The special antioxidants found in pistachios can prevent a harmful process called glycation. Glycation occurs when sugars bond inappropriately to proteins, making the proteins unusable. This is the process by which diabetes damages tissues, and its byproducts are called AGE or Advanced Glycation End-products. So pistachios can be a powerful ally in the treatment of diabetes and its related syndromes. If you are looking to replace animal protein with vegetable protein, pistachios nuts are an excellent source of vegetable protein. The type of protein found in Pistachio nuts is rich in arginine—a precursor to the substance nitric oxide, which helps relax blood vessels in the body, and lower blood pressure. From just a ½ cup of pistachios you can get 6 grams of protein and 310 mgs. of potassium, not to mention all the dietary fiber they contain which is about 3grams per ½ cup.

As a precaution, Dr. Young would prefer that you keep your portion sizes down to ½-1 cup a day (Good Luck!) as 12 grams of dietary protein is plenty to cover your daily needs. Remember, your body is only 7% protein. Also watch for additives in dyed Pistachios. Traditionally pistachios were dyed red to hide stains on the shells from handpicking. Today, pistachio harvests are automated, preventing staining and rendering the dying process obsolete. Avoid dyed pistachios, as many food dyes can be harmful and may produce alergic symptoms in children, especially when consumed in combination with other food additives.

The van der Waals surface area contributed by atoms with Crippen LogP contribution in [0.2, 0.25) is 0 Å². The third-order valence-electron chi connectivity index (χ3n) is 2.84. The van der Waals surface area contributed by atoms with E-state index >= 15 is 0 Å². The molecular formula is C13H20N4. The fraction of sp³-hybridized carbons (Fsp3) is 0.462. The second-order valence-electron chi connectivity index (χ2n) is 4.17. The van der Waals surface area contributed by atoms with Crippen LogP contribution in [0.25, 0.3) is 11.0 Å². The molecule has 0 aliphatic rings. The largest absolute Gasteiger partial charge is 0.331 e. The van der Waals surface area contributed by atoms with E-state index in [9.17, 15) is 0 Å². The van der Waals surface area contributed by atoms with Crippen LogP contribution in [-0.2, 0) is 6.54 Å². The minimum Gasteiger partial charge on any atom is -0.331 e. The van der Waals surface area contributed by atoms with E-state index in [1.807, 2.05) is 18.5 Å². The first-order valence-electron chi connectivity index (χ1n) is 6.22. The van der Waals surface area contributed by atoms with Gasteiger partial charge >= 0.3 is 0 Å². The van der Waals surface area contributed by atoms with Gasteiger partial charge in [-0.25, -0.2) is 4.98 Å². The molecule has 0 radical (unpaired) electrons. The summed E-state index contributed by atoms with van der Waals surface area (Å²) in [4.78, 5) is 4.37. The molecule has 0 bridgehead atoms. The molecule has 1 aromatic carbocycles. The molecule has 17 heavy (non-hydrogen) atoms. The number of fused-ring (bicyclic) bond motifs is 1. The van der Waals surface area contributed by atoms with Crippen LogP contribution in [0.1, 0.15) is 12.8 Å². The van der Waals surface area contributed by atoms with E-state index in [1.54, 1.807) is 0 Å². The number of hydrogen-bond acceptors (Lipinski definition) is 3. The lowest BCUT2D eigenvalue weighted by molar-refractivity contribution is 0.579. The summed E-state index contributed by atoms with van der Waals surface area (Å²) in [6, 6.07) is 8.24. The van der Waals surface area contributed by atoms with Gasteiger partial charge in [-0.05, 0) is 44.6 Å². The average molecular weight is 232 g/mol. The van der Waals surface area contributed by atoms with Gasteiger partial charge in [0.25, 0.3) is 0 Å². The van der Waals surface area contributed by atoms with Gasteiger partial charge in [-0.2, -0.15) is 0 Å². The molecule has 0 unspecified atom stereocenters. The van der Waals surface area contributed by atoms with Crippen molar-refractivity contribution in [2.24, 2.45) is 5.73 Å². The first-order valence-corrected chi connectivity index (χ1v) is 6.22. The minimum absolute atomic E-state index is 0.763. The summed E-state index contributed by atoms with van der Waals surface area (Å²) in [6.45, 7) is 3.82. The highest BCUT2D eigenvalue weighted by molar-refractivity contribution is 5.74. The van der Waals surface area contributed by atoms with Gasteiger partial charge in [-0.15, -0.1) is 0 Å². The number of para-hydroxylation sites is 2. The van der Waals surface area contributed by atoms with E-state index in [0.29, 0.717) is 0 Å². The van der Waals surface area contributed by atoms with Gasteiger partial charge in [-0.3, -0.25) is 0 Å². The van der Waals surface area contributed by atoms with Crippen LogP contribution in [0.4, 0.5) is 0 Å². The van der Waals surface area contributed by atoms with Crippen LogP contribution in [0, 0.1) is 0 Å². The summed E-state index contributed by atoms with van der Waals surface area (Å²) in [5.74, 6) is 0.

Make sure the pistachios you buy are fresh with the best form being raw. You can always add pHlavor Salt™ spray to make them a truly alkaline snack. Use Pistachios in Salad Dressings as a thickener or sprinkle over Shelley’s pHavorite Pasta or Spaghetti Squash with Pumpkin Seed Pesto dishes (both found in the new DVD pH Miracle Cooking with Chef Shelley). I even add them to Shelley’s Super Wraps (Back to the House of Health 1 pg. 77) or use them in place of croutons over a salad. They can also be removed from their shells and soaked in lemon water for a few hours to soften them and release their true flavor even more.

One thing is certain—eating pistachios renders significant benefits in relation to human health. Pistachio nuts deliver a nutritious array of important nutrients and compounds that support and assist body function.